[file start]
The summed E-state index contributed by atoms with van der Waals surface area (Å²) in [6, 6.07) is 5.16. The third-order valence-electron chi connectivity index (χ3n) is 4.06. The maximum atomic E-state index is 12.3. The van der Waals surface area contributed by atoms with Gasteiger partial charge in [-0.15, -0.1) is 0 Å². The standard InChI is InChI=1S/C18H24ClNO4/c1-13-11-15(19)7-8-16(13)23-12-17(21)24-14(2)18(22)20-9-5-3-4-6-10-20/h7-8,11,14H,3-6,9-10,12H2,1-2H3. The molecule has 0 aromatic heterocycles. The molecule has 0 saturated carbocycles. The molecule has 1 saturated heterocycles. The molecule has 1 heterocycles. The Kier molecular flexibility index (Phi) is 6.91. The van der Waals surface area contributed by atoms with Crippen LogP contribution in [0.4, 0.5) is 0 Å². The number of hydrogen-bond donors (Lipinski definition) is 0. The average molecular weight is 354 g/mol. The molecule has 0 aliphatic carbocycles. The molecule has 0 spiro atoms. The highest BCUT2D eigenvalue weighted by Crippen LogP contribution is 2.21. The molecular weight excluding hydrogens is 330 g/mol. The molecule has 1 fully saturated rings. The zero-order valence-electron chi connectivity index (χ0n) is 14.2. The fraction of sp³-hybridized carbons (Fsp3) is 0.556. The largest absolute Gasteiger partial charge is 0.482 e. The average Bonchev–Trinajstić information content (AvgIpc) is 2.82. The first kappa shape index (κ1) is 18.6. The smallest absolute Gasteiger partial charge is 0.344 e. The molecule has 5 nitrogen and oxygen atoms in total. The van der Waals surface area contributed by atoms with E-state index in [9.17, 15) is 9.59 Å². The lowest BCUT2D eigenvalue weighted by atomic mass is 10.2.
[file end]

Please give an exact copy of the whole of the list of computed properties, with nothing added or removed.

The summed E-state index contributed by atoms with van der Waals surface area (Å²) in [6, 6.07) is 5.16. The third-order valence-electron chi connectivity index (χ3n) is 4.06. The maximum atomic E-state index is 12.3. The van der Waals surface area contributed by atoms with Gasteiger partial charge in [-0.15, -0.1) is 0 Å². The standard InChI is InChI=1S/C18H24ClNO4/c1-13-11-15(19)7-8-16(13)23-12-17(21)24-14(2)18(22)20-9-5-3-4-6-10-20/h7-8,11,14H,3-6,9-10,12H2,1-2H3. The molecule has 0 aromatic heterocycles. The molecule has 0 saturated carbocycles. The molecule has 1 saturated heterocycles. The molecule has 1 heterocycles. The Kier molecular flexibility index (Phi) is 6.91. The van der Waals surface area contributed by atoms with Crippen LogP contribution in [0.4, 0.5) is 0 Å². The number of hydrogen-bond donors (Lipinski definition) is 0. The average molecular weight is 354 g/mol. The molecule has 0 aliphatic carbocycles. The molecule has 0 spiro atoms. The highest BCUT2D eigenvalue weighted by Crippen LogP contribution is 2.21. The molecular weight excluding hydrogens is 330 g/mol. The molecule has 1 fully saturated rings. The zero-order valence-electron chi connectivity index (χ0n) is 14.2. The fraction of sp³-hybridized carbons (Fsp3) is 0.556. The largest absolute Gasteiger partial charge is 0.482 e. The average Bonchev–Trinajstić information content (AvgIpc) is 2.82. The first kappa shape index (κ1) is 18.6. The smallest absolute Gasteiger partial charge is 0.344 e. The molecule has 5 nitrogen and oxygen atoms in total. The van der Waals surface area contributed by atoms with E-state index in [9.17, 15) is 9.59 Å². The lowest BCUT2D eigenvalue weighted by atomic mass is 10.2.